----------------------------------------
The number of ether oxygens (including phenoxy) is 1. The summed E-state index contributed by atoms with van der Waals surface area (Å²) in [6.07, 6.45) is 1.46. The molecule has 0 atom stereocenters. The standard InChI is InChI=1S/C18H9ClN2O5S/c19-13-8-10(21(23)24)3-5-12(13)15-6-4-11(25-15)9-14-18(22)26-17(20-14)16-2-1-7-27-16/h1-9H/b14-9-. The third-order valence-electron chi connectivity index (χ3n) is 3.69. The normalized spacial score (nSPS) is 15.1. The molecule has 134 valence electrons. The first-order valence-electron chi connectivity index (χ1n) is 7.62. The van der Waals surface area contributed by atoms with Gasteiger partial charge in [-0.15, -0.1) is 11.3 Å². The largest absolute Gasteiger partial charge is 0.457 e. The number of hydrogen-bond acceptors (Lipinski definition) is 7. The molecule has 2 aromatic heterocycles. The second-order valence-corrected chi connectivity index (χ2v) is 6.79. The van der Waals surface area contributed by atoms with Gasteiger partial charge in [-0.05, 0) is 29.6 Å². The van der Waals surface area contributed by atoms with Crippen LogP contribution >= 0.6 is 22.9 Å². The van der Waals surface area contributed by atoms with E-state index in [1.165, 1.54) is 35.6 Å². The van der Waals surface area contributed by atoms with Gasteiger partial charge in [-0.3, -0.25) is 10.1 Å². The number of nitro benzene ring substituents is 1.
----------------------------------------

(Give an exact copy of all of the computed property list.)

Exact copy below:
The number of ether oxygens (including phenoxy) is 1. The summed E-state index contributed by atoms with van der Waals surface area (Å²) in [6.07, 6.45) is 1.46. The molecule has 0 atom stereocenters. The standard InChI is InChI=1S/C18H9ClN2O5S/c19-13-8-10(21(23)24)3-5-12(13)15-6-4-11(25-15)9-14-18(22)26-17(20-14)16-2-1-7-27-16/h1-9H/b14-9-. The third-order valence-electron chi connectivity index (χ3n) is 3.69. The normalized spacial score (nSPS) is 15.1. The molecule has 134 valence electrons. The first-order valence-electron chi connectivity index (χ1n) is 7.62. The van der Waals surface area contributed by atoms with Gasteiger partial charge in [-0.15, -0.1) is 11.3 Å². The largest absolute Gasteiger partial charge is 0.457 e. The number of hydrogen-bond acceptors (Lipinski definition) is 7. The molecule has 2 aromatic heterocycles. The second-order valence-corrected chi connectivity index (χ2v) is 6.79. The van der Waals surface area contributed by atoms with Gasteiger partial charge in [-0.05, 0) is 29.6 Å². The van der Waals surface area contributed by atoms with Crippen LogP contribution >= 0.6 is 22.9 Å². The van der Waals surface area contributed by atoms with E-state index in [1.165, 1.54) is 35.6 Å². The van der Waals surface area contributed by atoms with Gasteiger partial charge in [-0.3, -0.25) is 10.1 Å². The number of nitro benzene ring substituents is 1.